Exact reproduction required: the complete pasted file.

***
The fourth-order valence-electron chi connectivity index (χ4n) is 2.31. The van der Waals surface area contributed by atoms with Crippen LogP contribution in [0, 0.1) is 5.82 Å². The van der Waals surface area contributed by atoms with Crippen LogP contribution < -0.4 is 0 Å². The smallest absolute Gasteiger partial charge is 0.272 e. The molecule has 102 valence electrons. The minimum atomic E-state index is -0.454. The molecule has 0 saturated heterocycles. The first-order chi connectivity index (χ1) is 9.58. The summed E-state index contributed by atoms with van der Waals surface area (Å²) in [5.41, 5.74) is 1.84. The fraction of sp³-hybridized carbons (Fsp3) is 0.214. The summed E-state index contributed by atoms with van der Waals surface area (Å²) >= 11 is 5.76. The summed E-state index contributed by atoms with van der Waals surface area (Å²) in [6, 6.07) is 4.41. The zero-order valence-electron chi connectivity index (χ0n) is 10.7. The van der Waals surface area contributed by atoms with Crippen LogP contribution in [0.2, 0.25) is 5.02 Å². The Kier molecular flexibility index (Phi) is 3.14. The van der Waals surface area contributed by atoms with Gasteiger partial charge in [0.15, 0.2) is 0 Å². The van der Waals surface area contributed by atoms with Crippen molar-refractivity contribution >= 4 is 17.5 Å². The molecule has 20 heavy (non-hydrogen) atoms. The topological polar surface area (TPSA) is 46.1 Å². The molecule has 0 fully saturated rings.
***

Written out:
The fourth-order valence-electron chi connectivity index (χ4n) is 2.31. The van der Waals surface area contributed by atoms with Crippen LogP contribution in [0, 0.1) is 5.82 Å². The van der Waals surface area contributed by atoms with Crippen LogP contribution < -0.4 is 0 Å². The smallest absolute Gasteiger partial charge is 0.272 e. The molecule has 102 valence electrons. The minimum atomic E-state index is -0.454. The molecule has 0 saturated heterocycles. The first-order chi connectivity index (χ1) is 9.58. The summed E-state index contributed by atoms with van der Waals surface area (Å²) in [5.41, 5.74) is 1.84. The fraction of sp³-hybridized carbons (Fsp3) is 0.214. The summed E-state index contributed by atoms with van der Waals surface area (Å²) >= 11 is 5.76. The summed E-state index contributed by atoms with van der Waals surface area (Å²) in [6, 6.07) is 4.41. The zero-order valence-electron chi connectivity index (χ0n) is 10.7. The van der Waals surface area contributed by atoms with Crippen LogP contribution in [0.2, 0.25) is 5.02 Å². The Kier molecular flexibility index (Phi) is 3.14. The van der Waals surface area contributed by atoms with Gasteiger partial charge in [0.15, 0.2) is 0 Å². The van der Waals surface area contributed by atoms with Crippen molar-refractivity contribution >= 4 is 17.5 Å². The molecule has 20 heavy (non-hydrogen) atoms. The topological polar surface area (TPSA) is 46.1 Å². The molecule has 0 fully saturated rings.